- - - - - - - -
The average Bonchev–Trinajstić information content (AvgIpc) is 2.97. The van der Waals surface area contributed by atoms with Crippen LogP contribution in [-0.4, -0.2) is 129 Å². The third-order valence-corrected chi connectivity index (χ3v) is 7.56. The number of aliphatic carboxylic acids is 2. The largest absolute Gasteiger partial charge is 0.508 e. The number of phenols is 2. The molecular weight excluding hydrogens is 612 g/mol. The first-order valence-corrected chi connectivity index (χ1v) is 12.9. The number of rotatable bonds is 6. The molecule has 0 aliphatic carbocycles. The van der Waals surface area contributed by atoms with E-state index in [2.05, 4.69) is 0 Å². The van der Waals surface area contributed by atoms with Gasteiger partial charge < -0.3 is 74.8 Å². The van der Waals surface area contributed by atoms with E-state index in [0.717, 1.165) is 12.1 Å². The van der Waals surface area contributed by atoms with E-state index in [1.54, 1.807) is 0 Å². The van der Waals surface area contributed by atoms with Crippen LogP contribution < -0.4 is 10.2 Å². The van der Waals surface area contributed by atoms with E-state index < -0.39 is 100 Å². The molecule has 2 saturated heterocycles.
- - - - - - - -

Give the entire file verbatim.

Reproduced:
The average Bonchev–Trinajstić information content (AvgIpc) is 2.97. The van der Waals surface area contributed by atoms with Crippen LogP contribution in [-0.4, -0.2) is 129 Å². The third-order valence-corrected chi connectivity index (χ3v) is 7.56. The number of aliphatic carboxylic acids is 2. The largest absolute Gasteiger partial charge is 0.508 e. The number of phenols is 2. The molecular weight excluding hydrogens is 612 g/mol. The first-order valence-corrected chi connectivity index (χ1v) is 12.9. The number of rotatable bonds is 6. The molecule has 0 aliphatic carbocycles. The van der Waals surface area contributed by atoms with E-state index in [2.05, 4.69) is 0 Å². The van der Waals surface area contributed by atoms with Gasteiger partial charge < -0.3 is 74.8 Å². The van der Waals surface area contributed by atoms with E-state index in [0.717, 1.165) is 12.1 Å². The van der Waals surface area contributed by atoms with E-state index in [1.54, 1.807) is 0 Å². The van der Waals surface area contributed by atoms with Crippen LogP contribution < -0.4 is 10.2 Å². The van der Waals surface area contributed by atoms with E-state index < -0.39 is 100 Å². The molecule has 2 saturated heterocycles.